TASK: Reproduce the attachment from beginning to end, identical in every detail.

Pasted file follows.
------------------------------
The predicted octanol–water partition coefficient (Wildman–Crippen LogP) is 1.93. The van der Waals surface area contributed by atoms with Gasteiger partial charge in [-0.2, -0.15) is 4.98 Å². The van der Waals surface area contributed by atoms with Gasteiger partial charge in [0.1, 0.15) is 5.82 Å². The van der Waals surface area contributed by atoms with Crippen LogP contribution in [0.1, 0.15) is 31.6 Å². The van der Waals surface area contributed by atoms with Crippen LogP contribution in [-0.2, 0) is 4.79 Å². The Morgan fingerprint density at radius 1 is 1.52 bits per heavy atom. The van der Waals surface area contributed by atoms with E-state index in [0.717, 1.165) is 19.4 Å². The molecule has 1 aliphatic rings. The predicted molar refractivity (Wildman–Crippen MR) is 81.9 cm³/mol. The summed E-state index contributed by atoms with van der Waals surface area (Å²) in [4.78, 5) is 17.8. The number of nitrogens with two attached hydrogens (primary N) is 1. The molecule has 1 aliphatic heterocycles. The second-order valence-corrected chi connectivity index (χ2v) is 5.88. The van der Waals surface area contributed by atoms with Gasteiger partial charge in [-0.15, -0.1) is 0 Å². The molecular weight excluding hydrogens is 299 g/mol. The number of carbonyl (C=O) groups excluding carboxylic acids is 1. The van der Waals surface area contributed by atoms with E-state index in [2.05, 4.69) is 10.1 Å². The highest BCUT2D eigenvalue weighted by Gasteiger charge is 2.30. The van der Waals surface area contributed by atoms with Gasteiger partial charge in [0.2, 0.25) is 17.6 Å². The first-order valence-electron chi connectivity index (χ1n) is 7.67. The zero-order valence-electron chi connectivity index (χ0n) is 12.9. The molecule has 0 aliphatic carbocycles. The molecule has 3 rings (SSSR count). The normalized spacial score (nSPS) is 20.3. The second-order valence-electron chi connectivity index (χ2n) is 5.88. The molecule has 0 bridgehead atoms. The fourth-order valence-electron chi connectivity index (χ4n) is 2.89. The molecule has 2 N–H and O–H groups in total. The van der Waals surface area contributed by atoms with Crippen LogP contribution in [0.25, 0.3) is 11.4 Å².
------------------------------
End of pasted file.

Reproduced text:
The predicted octanol–water partition coefficient (Wildman–Crippen LogP) is 1.93. The van der Waals surface area contributed by atoms with Gasteiger partial charge in [-0.2, -0.15) is 4.98 Å². The van der Waals surface area contributed by atoms with Gasteiger partial charge in [0.1, 0.15) is 5.82 Å². The van der Waals surface area contributed by atoms with Crippen LogP contribution in [0.1, 0.15) is 31.6 Å². The van der Waals surface area contributed by atoms with Crippen LogP contribution in [-0.2, 0) is 4.79 Å². The Morgan fingerprint density at radius 1 is 1.52 bits per heavy atom. The van der Waals surface area contributed by atoms with E-state index in [0.717, 1.165) is 19.4 Å². The molecule has 1 aliphatic rings. The predicted molar refractivity (Wildman–Crippen MR) is 81.9 cm³/mol. The summed E-state index contributed by atoms with van der Waals surface area (Å²) in [4.78, 5) is 17.8. The number of nitrogens with two attached hydrogens (primary N) is 1. The molecule has 1 aliphatic heterocycles. The second-order valence-corrected chi connectivity index (χ2v) is 5.88. The van der Waals surface area contributed by atoms with Gasteiger partial charge in [-0.15, -0.1) is 0 Å². The molecular weight excluding hydrogens is 299 g/mol. The number of carbonyl (C=O) groups excluding carboxylic acids is 1. The van der Waals surface area contributed by atoms with E-state index in [2.05, 4.69) is 10.1 Å². The highest BCUT2D eigenvalue weighted by Gasteiger charge is 2.30. The van der Waals surface area contributed by atoms with Gasteiger partial charge in [0.2, 0.25) is 17.6 Å². The first-order valence-electron chi connectivity index (χ1n) is 7.67. The zero-order valence-electron chi connectivity index (χ0n) is 12.9. The molecule has 0 aliphatic carbocycles. The molecule has 3 rings (SSSR count). The normalized spacial score (nSPS) is 20.3. The second-order valence-electron chi connectivity index (χ2n) is 5.88. The molecule has 0 bridgehead atoms. The fourth-order valence-electron chi connectivity index (χ4n) is 2.89. The molecule has 2 N–H and O–H groups in total. The van der Waals surface area contributed by atoms with Crippen LogP contribution in [0.25, 0.3) is 11.4 Å².